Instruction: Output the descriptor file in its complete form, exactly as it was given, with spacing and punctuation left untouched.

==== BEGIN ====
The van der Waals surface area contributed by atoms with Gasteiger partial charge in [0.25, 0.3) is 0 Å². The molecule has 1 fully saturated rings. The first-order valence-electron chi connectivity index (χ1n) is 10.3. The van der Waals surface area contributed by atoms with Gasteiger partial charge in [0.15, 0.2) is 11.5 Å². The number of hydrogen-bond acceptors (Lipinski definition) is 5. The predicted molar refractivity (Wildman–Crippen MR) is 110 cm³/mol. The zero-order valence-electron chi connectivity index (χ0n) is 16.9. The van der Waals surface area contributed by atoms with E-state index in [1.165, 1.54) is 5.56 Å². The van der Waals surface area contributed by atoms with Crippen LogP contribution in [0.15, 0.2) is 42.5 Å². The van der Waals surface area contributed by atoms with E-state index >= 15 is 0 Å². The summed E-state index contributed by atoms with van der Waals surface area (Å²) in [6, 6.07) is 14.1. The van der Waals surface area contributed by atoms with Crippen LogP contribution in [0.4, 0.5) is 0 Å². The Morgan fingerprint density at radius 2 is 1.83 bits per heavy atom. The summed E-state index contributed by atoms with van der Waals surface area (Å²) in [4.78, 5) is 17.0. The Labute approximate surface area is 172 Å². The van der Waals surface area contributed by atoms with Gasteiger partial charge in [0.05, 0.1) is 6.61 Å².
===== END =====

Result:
The van der Waals surface area contributed by atoms with Gasteiger partial charge in [0.25, 0.3) is 0 Å². The molecule has 1 fully saturated rings. The first-order valence-electron chi connectivity index (χ1n) is 10.3. The van der Waals surface area contributed by atoms with Gasteiger partial charge in [0.15, 0.2) is 11.5 Å². The number of hydrogen-bond acceptors (Lipinski definition) is 5. The predicted molar refractivity (Wildman–Crippen MR) is 110 cm³/mol. The zero-order valence-electron chi connectivity index (χ0n) is 16.9. The van der Waals surface area contributed by atoms with E-state index in [1.165, 1.54) is 5.56 Å². The van der Waals surface area contributed by atoms with Crippen LogP contribution in [0.15, 0.2) is 42.5 Å². The van der Waals surface area contributed by atoms with E-state index >= 15 is 0 Å². The summed E-state index contributed by atoms with van der Waals surface area (Å²) in [6, 6.07) is 14.1. The van der Waals surface area contributed by atoms with Crippen LogP contribution in [0.4, 0.5) is 0 Å². The Morgan fingerprint density at radius 2 is 1.83 bits per heavy atom. The summed E-state index contributed by atoms with van der Waals surface area (Å²) in [4.78, 5) is 17.0. The Labute approximate surface area is 172 Å². The van der Waals surface area contributed by atoms with Gasteiger partial charge in [0.05, 0.1) is 6.61 Å².